Four turnovers? Giving up a go-ahead touchdown drive in the fourth quarter?
Sure, the Arizona Cardinals’ stunning 17-10 road win Sunday against the Seahawks didn’t go entirely as planned, but it’s hard to be choosy about victories at CenturyLink Field, where Seattle had won a team-record 14 in a row.
“I guess that one defies the odds,” said Arizona coach Bruce Arians, who couldn’t keep from smiling after his team earned its seventh win in eight games to remain in playoff contention.
The 10-5 Cardinals host NFC West rival San Francisco in the regular-season finale next week, a must-win game. They also need help to secure a postseason berth, either with a 49ers’ loss Monday against Atlanta or a New Orleans loss next week against Tampa Bay.
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Arizona would lose tiebreakers to the 49ers (10-4) and the Saints (10-5) based on division and conference records, respectively.
“Just a chance; that’s all that we can ask for,” said defensive end Calais Campbell of the team’s playoff prospects.
The Cardinals took a 9-3 lead early in the fourth quarter Sunday, behind kicker Jay Feely’s third field goal, but the advantage was short-lived as a stagnant Seahawks’ offense finally found some rhythm on a six-play, 61-yard drive to go ahead, 10-9, with 7:26 left.
Seattle hadn’t lost at home since 2011 and with the late boost looked primed to continue the streak, which included a 58-0 whipping of Arizona last season.
Quarterback Carson Palmer, despite four interceptions earlier in the game — which matched a career worst — had other ideas. The 10-year veteran answered with a 10-play, 80-yard touchdown drive against the league’s top-ranked defense, converting three crucial third downs. The possession was capped by an amazing 31-yard catch in the end zone by receiver Michael Floyd, which some Seahawks described as ESPN-worthy amid tight coverage from cornerback Byron Maxwell.
A stunned crowd of 68,266 went eerily silent.
“It was one of those moments when you just lose yourself for a minute,” said teammate Larry Fitzgerald, whose team followed it up with a successful two-point conversion.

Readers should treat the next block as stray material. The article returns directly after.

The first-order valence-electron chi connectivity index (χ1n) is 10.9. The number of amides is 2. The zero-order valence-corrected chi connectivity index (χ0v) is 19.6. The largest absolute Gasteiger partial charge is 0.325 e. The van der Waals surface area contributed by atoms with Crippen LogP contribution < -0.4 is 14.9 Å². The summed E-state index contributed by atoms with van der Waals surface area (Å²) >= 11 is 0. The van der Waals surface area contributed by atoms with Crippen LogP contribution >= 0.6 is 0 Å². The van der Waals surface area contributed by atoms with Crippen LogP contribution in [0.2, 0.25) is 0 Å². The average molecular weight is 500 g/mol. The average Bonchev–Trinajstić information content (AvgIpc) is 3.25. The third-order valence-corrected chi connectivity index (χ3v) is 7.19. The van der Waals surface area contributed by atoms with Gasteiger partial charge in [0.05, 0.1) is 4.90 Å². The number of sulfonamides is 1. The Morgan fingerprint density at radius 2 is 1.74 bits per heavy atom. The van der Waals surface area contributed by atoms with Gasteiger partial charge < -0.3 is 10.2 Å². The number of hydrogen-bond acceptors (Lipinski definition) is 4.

Asked if anything stood out in the winning drive, Palmer said: “Nothing, to be honest.”
“There wasn’t any fret,” he added. “There weren’t any speeches. It was just, ‘This is a drive. Let’s go down and win the game.’ … There was nothing special about it; no stories you’ll tell your grandkids. Nothing crazy. Just business as usual.”
The Cardinals outgained the Seahawks, 307-192, and Arians gave most of the credit for that to the Arizona offensive and defensive lines. Arians called the groups dominant, which alleviated being on the wrong end of a 4-2 turnover disparity (Seattle had been 26-3 when winning the turnover battle since 2010, 9-0 this season).
The Seahawks hadn’t scored 10 or fewer points at home since 2010, and the result was capped in the closing minutes on a diving interception by linebacker Karlos Dansby after the ball was judged to have bounced off the arm of Seattle receiver Doug Baldwin.
Replays showed the ball may have hit the turf, but Dansby didn’t take any chances.
“You’re taught that in little league — just run to the ball and things will happen,” said Dansby, who volunteered himself as a Defensive Player of the Year candidate. “I ran to the ball and magic happened.”
As the final seconds ticked away, a couple of Cardinals were shown on the Fox broadcast enjoying some Skittles, widely known as the preferred candy of Seahawks running back Marshawn Lynch.
The treat was certainly well-earned.
|Division of favor|
|The NFC West, which was clinched by Seattle with a 7-9 record in 2010, has emerged with three 10-win teams for the first time since the current divisions were set up before the 2002 season.|